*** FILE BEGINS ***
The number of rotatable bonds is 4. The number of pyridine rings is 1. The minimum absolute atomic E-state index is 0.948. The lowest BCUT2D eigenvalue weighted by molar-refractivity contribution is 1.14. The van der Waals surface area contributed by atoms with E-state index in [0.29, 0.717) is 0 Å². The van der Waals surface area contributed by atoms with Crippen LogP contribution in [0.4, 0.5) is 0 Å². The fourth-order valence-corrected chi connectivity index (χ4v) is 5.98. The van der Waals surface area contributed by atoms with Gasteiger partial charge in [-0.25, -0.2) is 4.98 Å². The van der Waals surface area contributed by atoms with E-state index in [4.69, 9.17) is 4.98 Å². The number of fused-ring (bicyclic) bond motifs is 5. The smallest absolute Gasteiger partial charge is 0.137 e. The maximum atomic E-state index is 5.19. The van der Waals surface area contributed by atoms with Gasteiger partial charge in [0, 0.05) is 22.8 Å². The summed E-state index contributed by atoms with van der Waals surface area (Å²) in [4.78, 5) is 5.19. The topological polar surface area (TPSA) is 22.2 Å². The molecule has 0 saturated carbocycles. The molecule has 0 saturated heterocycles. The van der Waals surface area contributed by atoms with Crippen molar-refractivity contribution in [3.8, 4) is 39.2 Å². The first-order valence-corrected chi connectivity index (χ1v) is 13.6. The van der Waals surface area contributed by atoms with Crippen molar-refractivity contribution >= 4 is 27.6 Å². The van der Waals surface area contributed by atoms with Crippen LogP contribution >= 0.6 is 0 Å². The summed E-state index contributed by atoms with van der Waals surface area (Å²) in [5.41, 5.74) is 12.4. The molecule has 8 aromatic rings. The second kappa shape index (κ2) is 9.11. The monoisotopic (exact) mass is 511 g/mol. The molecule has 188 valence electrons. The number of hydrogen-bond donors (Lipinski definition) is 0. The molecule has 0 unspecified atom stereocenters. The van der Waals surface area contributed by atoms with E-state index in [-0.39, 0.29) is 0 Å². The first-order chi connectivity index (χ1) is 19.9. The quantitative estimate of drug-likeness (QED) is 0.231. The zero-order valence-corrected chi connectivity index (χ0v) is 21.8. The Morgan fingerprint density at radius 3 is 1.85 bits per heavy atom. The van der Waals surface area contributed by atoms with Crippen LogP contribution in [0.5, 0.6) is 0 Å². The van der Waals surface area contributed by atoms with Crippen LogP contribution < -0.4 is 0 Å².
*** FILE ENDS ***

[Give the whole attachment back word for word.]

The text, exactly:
The number of rotatable bonds is 4. The number of pyridine rings is 1. The minimum absolute atomic E-state index is 0.948. The lowest BCUT2D eigenvalue weighted by molar-refractivity contribution is 1.14. The van der Waals surface area contributed by atoms with E-state index in [0.29, 0.717) is 0 Å². The van der Waals surface area contributed by atoms with Crippen LogP contribution in [0.4, 0.5) is 0 Å². The fourth-order valence-corrected chi connectivity index (χ4v) is 5.98. The van der Waals surface area contributed by atoms with Gasteiger partial charge in [-0.25, -0.2) is 4.98 Å². The van der Waals surface area contributed by atoms with E-state index in [4.69, 9.17) is 4.98 Å². The number of fused-ring (bicyclic) bond motifs is 5. The smallest absolute Gasteiger partial charge is 0.137 e. The maximum atomic E-state index is 5.19. The van der Waals surface area contributed by atoms with Gasteiger partial charge in [0, 0.05) is 22.8 Å². The summed E-state index contributed by atoms with van der Waals surface area (Å²) in [4.78, 5) is 5.19. The topological polar surface area (TPSA) is 22.2 Å². The molecule has 0 saturated carbocycles. The molecule has 0 saturated heterocycles. The van der Waals surface area contributed by atoms with Crippen molar-refractivity contribution in [3.8, 4) is 39.2 Å². The first-order valence-corrected chi connectivity index (χ1v) is 13.6. The van der Waals surface area contributed by atoms with Crippen molar-refractivity contribution >= 4 is 27.6 Å². The van der Waals surface area contributed by atoms with Crippen LogP contribution >= 0.6 is 0 Å². The summed E-state index contributed by atoms with van der Waals surface area (Å²) in [5.41, 5.74) is 12.4. The molecule has 8 aromatic rings. The second kappa shape index (κ2) is 9.11. The monoisotopic (exact) mass is 511 g/mol. The molecule has 188 valence electrons. The number of hydrogen-bond donors (Lipinski definition) is 0. The molecule has 0 unspecified atom stereocenters. The van der Waals surface area contributed by atoms with E-state index in [-0.39, 0.29) is 0 Å². The first-order chi connectivity index (χ1) is 19.9. The quantitative estimate of drug-likeness (QED) is 0.231. The zero-order valence-corrected chi connectivity index (χ0v) is 21.8. The Morgan fingerprint density at radius 3 is 1.85 bits per heavy atom. The van der Waals surface area contributed by atoms with Crippen LogP contribution in [0.5, 0.6) is 0 Å². The van der Waals surface area contributed by atoms with Crippen LogP contribution < -0.4 is 0 Å².